Acinetobacter Infections/epidemiology , COVID-19/epidemiology , Acinetobacter baumannii/pathogenicity , Adult , Aged , Disease Outbreaks , Female , Health Personnel , Humans , Infection Control/methods , Male , Middle Aged , SARS-CoV-2/pathogenicity , Tertiary Care Centers
4.
J Infect Dev Ctries ; 15(1): 58-68, 2021 Jan 31.
Article in English | MEDLINE | ID: covidwho-1079734

ABSTRACT

INTRODUCTION: SARS-CoV2 pandemic marks the need to pay attention to bacterial pathogens that can complicate the hospital stay of patients in the intensive care unit (ICU). ESKAPE bacteria which includes Enterococcus faecium, Staphylococcus aureus, Klebsiella pneumoniae, Acinetobacter baumannii, Pseudomonas aeruginosa, and Enterobacter cloacae are considered the most important, because of their close relationship with the development of ventilator-associated pneumonia (VAP). The aim of this work was to identify and characterize ESKAPE bacteria and to detect their possible clonal spread in medical devices, patients, and medical personnel of the ICU for COVID-19 patients of the Hospital Juarez de Mexico. METHODOLOGY: Genetic identification of ESKAPE bacteria was performed by analyzing the 16S rRNA gene. Resistance assays were performed according to the CLSI guidelines. Assembly of AdeABCRS operon and inhibition assays of pumps efflux in Acinetobacter baumannii isolates were performed. Associated gene involved in biofilm formation (icaA) was performed in isolates belonging to the Staphylococcus genus. Finally, typing by ERIC-PCR and characterization of mobile genetic element SCCmec were done. RESULTS: Heterogeneous distribution of ESKAPE and non-ESKAPE bacteria was detected in various medical devices, patients, and medical personnel. Acinetobacter baumannii and Staphylococcus aureus were the predominant ESKAPE members. The analysis of intergenic regions revealed an important clonal distribution of A. baumannii (AdeABCRS+). Genotyping of SCCmec mobile genetic elements and the icaA gene showed that there is no clonal distribution of S. aureus. CONCLUSIONS: Clonal spread of A. baumannii (AdeABCRS+) highlights the importance of adopting good practices for equipment disinfection, surfaces and management of COVID-19 patients.


Subject(s)
Acinetobacter Infections/transmission , Acinetobacter baumannii/isolation & purification , COVID-19/prevention & control , Cross Infection/prevention & control , Intensive Care Units , Acinetobacter baumannii/pathogenicity , Anti-Bacterial Agents/pharmacology , Biofilms/growth & development , Cross Infection/microbiology , Drug Resistance, Bacterial/genetics , Equipment and Supplies/microbiology , Genotype , Humans , Interspersed Repetitive Sequences , Mexico , Pneumonia, Ventilator-Associated/microbiology
5.
IUBMB Life ; 72(10): 2097-2111, 2020 10.
Article in English | MEDLINE | ID: covidwho-696287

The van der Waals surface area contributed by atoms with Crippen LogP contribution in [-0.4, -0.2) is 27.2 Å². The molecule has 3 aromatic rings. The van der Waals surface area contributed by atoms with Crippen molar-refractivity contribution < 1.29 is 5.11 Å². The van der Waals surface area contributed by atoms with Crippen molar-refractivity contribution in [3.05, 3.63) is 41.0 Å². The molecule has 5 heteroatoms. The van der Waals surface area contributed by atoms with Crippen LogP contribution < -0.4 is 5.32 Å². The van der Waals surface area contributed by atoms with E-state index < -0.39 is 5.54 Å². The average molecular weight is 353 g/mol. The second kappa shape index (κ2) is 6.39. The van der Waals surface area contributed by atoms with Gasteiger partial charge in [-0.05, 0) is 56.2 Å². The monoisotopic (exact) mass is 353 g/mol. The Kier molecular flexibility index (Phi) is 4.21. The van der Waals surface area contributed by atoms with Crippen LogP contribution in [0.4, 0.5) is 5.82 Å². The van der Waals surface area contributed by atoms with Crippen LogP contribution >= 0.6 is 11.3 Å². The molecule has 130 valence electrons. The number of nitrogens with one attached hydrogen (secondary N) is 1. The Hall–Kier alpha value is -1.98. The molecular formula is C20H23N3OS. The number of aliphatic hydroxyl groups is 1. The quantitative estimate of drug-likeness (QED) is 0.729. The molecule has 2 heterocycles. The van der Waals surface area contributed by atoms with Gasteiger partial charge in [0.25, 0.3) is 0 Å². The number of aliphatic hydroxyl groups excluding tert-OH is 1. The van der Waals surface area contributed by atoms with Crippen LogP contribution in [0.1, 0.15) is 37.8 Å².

ABSTRACT

The pandemic coronavirus disease 2019 (COVID-19), caused by Severe Acute Respiratory Syndrome Coronavirus 2 (SARS-CoV-2), has affected millions of people worldwide. To date, there are no proven effective therapies for this virus. Efforts made to develop antiviral strategies for the treatment of COVID-19 are underway. Respiratory viral infections, such as influenza, predispose patients to co-infections and these lead to increased disease severity and mortality. Numerous types of antibiotics such as azithromycin have been employed for the prevention and treatment of bacterial co-infection and secondary bacterial infections in patients with a viral respiratory infection (e.g., SARS-CoV-2). Although antibiotics do not directly affect SARS-CoV-2, viral respiratory infections often result in bacterial pneumonia. It is possible that some patients die from bacterial co-infection rather than virus itself. To date, a considerable number of bacterial strains have been resistant to various antibiotics such as azithromycin, and the overuse could render those or other antibiotics even less effective. Therefore, bacterial co-infection and secondary bacterial infection are considered critical risk factors for the severity and mortality rates of COVID-19. Also, the antibiotic-resistant as a result of overusing must be considered. In this review, we will summarize the bacterial co-infection and secondary bacterial infection in some featured respiratory viral infections, especially COVID-19.


Subject(s)
Anti-Bacterial Agents/therapeutic use , Antiviral Agents/therapeutic use , Bacterial Infections/epidemiology , COVID-19/epidemiology , Pandemics , Pneumonia, Bacterial/epidemiology , Acinetobacter baumannii/drug effects , Acinetobacter baumannii/pathogenicity , Bacterial Infections/drug therapy , Bacterial Infections/microbiology , Bacterial Infections/virology , COVID-19/drug therapy , COVID-19/microbiology , COVID-19/virology , Coinfection , Haemophilus influenzae/drug effects , Haemophilus influenzae/pathogenicity , Host-Pathogen Interactions/immunology , Humans , Immunity, Innate/drug effects , Klebsiella pneumoniae/drug effects , Klebsiella pneumoniae/pathogenicity , Legionella pneumophila/drug effects , Legionella pneumophila/pathogenicity , Methicillin-Resistant Staphylococcus aureus/drug effects , Methicillin-Resistant Staphylococcus aureus/pathogenicity , Pneumonia, Bacterial/drug therapy , Pneumonia, Bacterial/microbiology , Pneumonia, Bacterial/virology , Pseudomonas aeruginosa/drug effects , Pseudomonas aeruginosa/pathogenicity , Respiratory System/drug effects , Respiratory System/microbiology , Respiratory System/pathology , Respiratory System/virology , SARS-CoV-2/drug effects , SARS-CoV-2/pathogenicity , Streptococcus pneumoniae/drug effects , Streptococcus pneumoniae/pathogenicity , Streptococcus pyogenes/drug effects , Streptococcus pyogenes/pathogenicity